I take exception to your premise that people who endorsed Senator Obama over Senator Clinton are the ones who didn't think ahead. There are legitimate reasons not to support Senator Clinton and to think that she isn't our strongest candidate (that go way beyond gender). Likewise, there are legitimate reasons not to support Senator Obama over Senator Clinton. Nobody "pit" too strong candidates from historically disadvantaged groups against each other. We have too strong candidates who think that now is their chance to get elected and they are taking it. Plenty of "party elders" and members of the "establishment" have endorsed each one. They each have a preference and varying opinions of electability. That's made it difficult to choose a nominee and may hurt our chances in November. But it isn't a conspiracy. It's an inability to agree on who would be best.

In regard to FL & MI, Dean and the DNC were looking ahead to the possible consequence of states continuing to leap frog over each other to be early and the inability for future candidates to engage in voter to voter contact in the early stages of the contest. They weren't looking ahead to a situation where it would be tied in June and those states would make a difference. But that wasn't intentional.

I don't understand #3. It is a fact that anyone who runs for president must have a thick hide and the ability to respond quickly to scurrilous attacks. They are also all going to have shady donors in their backgrounds because politics takes money. If not now, it would have happened when he ran later anyway.
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susankh4 Donating Member (1000+ posts) Send PM | Profile | Ignore Sat Mar-08-08 09:15 AM
Response to Reply #9
13. I would like to believe this....
Edited on Sat Mar-08-08 09:58 AM by susankh4
but I just can't anymore.

The situation we are in shows a complete lack of foresight on the part of party leaders. These are folks that should be in touch.... taking the pulses of their constituants at every turn. They had to know that FLA and MI would be strongholds for Clinton and Edwards. Hmmm.... handicapping???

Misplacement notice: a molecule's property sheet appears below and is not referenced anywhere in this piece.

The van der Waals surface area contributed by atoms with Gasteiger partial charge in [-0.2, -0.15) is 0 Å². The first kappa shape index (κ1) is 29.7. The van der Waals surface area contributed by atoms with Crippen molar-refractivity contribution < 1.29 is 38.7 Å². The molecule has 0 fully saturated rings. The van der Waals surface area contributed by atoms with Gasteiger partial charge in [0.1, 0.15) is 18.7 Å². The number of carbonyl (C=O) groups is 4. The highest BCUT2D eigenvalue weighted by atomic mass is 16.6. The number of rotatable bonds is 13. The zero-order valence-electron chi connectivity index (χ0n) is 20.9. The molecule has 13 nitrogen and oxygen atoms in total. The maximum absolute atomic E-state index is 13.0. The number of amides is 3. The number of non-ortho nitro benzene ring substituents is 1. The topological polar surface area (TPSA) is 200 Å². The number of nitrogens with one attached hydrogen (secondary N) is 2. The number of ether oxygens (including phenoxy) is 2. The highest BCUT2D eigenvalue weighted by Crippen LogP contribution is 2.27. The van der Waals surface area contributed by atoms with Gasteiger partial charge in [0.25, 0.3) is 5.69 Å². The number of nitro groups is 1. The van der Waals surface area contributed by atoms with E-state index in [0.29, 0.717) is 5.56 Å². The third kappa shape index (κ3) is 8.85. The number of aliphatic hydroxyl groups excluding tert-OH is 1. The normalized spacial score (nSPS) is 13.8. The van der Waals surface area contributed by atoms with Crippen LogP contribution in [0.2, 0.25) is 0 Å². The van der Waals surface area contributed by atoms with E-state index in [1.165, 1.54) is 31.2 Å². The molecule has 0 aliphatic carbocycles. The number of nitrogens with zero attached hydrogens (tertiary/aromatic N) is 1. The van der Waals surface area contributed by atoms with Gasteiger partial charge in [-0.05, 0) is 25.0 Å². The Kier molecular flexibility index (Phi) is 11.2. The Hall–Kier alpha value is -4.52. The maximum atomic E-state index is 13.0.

Were our leaders simply and innocently out of touch? If so, that is damning enough. I'm normally not much of a conspiracy theorist. I want to believe the best about people. But... this situation is beyond "accidental." And it is pushing us all to the edge.

Imagine what it takes to get intelligent and thoughtful women... like Samantha Powers and Michelle Obama... provoked enough to use the kind of language they have.... "monster" and "Scratch his eyes out."

Something is really amiss.
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cali Donating Member (1000+ posts) Send PM | Profile | Ignore Sat Mar-08-08 08:50 AM
Response to Original message
10. What a crock
She's a junior stateswoman just about as much as he is a junior statesman. She was married to Bill and that's why she was elected Senator in NY with NO previous experience. And if you think it's just white male insiders who don't want her, think again. Sebelious and other women feel much the same way.

Like so many hillbots you feel that Hillary is owed a coronation. She is not. I find your post disgusting in its sense of entitlement.
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zabet Donating Member (1000+ posts) Send PM | Profile | Ignore Sat Mar-08-08 08:59 AM
Response to Original message
11. K and R
:applause:
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robbedvoter Donating Member (1000+ posts) Send PM | Profile | Ignore Sat Mar-08-08 09:11 AM
Response to Original message
12. There's probably more truth to this than we're willing to admit
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Not the Only One Donating Member (617 posts) Send PM | Profile | Ignore Sat Mar-08-08 09:24 AM
Response to Original message
14. It's not women vs. blacks (or men)
First,

To be honest, I was not happy when I saw the Democratic Party elders endorsing Mr. Obama *over* Ms. Clinton. Seeking to place a junior statesman in the highest profile position in the land seemed, at the very least, political folly.
A junior statesman? How is Hillary a senior statesman? She's not. That's a lie from the Hillary campaign. And besides, experience isn't all it's cracked up to be. Cheney and Rumsfeld had a very long resume and look where it got us? Was Abraham Lincoln a senior statesman? No, but he did a pretty damn good job. Being a good President is about having good judgment and having a core of principles that people trust in. Obama has that.

Second, this is a split between Clintonite Democrats and real Democrats. It's not about party elders choosing an African American man over a white woman. People like Ted Kennedy and John Kerry are tired of the Clinton way of doing things. They want a better way, a more traditional Democratic Party way. The Clintons stole the party from us. We have decided to take our party back because we deserve better.